‘The Resident’ 1.3 Recap and Review: Comrades in Arms

The Resident

At many hospitals, it is routine these days to collect patients’ payments and insurance submittals up front, before further treatment is administered. According to a senior vice president at the Healthcare Financial Management Association, approximately three-quarters of healthcare and hospital systems are implementing a point-of-service collection model that asks patients for payment at the time when services are needed, while some medical facilities will go as far as waiting to perform important tests and procedures until they’ve received payment.

Under the federal Emergency Medical Treatment and Labor Act (some call it the anti-patient-dumping law), a patient who has a health emergency has to be stabilized and treated before any hospital personnel can discuss payment with them – hospitals need to provide care NO MATTER a patient’s insurance or ability to pay. If the hospital can’t stabilize the patient within its capacity, however, it must provide a proper transfer, according to the Centers for Medicare & Medicaid Services, and those discussions can occur before treatment.

This week’s episode of The Resident focuses on the controversial and emotional question of “patient dumping,” when a well inspected employee of Chastain experiences a fatal illness that needed instant treatment. At first, we were led to believe that the patient had no means of payment, leading her to deny treatment by Conrad (Matt Czuchry) and Dr. Pravesh (Manish Dayal). Then, we learn of a new problem: she’s actually an undocumented immigrant in the United States.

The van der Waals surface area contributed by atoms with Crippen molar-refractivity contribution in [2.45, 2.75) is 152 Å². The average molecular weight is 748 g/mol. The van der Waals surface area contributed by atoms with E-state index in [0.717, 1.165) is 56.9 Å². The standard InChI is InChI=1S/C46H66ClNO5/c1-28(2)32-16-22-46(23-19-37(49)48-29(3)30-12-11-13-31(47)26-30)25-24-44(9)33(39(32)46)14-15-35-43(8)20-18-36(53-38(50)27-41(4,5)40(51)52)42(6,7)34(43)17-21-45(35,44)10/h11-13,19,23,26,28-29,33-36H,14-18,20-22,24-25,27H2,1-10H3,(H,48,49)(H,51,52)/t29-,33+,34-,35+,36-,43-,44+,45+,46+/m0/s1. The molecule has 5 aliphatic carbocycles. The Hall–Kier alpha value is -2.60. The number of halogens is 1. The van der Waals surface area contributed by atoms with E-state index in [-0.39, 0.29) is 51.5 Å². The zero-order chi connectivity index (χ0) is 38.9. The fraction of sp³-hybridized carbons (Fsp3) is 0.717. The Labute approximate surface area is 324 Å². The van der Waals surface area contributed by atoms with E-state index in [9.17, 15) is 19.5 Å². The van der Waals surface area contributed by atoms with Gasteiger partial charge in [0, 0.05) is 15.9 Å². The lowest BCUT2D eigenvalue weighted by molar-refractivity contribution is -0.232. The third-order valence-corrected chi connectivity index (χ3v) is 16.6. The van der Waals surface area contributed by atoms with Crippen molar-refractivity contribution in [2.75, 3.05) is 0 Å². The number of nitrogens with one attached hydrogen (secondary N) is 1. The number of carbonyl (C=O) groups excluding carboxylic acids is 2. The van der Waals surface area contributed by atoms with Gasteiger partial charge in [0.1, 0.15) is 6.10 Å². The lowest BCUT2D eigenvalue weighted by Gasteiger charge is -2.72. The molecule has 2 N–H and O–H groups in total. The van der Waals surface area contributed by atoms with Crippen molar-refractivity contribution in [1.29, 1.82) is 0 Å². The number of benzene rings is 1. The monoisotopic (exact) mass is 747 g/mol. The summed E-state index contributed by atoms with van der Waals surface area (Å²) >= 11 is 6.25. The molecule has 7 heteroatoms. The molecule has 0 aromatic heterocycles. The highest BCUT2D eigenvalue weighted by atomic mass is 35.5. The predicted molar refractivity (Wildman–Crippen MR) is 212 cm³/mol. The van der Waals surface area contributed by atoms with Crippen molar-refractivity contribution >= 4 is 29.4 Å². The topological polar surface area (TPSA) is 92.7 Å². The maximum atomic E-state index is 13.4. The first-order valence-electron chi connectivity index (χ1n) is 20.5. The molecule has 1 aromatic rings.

It’s a touchy subject – one of the touchiest of subjects, really, as it delves into politics and ethics. Sure, the CEO (Merrin Dungey, Once Upon a Time and Conviction) and the Chief of Surgery (Bruce Greenwood) attempt to transfer the patient to another hospital, which is by law – how they went about doing so, however, is a different story. I’m unsure of how the process works, but it was clearly all about money, not the patient’s well-being – the hospital would be spending huge sums of their money just on the patient, and Chastain Park Memorial Hospital “isn’t a charity.”

If it were me, I’d treat the patient without charge, and I would do it in a heartbeat, if it means I’m saving their life. It’s true that you can’t save everyone in need, but it’s also true that you should at least try your hardest to do so.

I actually enjoy that the series is “controversial.” Though probably outstretched, and despite the fictitious settings, props, and characters, the things you see at Chastain are real. There are so many issues in this world, things that are taken for granted and that are simply wrong. The Resident is doing the addressing … we, in the real world, must be the change – somehow, anyhow, and yes, thinking out loud CAN help.

Things to ponder:

  • Dr. Jude Silva (Warren Christie) is clearly not a fan of the rules set at Chastain, and finds that the atmosphere for reenlistment is better. If war is better than working at Chastain, then there’s something wrong with the place. By the way, while we’re on the subject of Dr. Silva, he’s totally going to steal Nic (Emily VanCamp) away from Conrad, isn’t he? What ever happened to “Bros Before Babes”?
  • Barb Olson (Kellee Stewart) gave me a big migraine. She’s the one Barb I don’t want justice for. Bye-bye, Barb … good luck getting hired at Chastain again!
  • Maybe Nic is right: maybe we shouldn’t trust Dr. Hunter (Melina Kanakaredes). What do YOU think of her?
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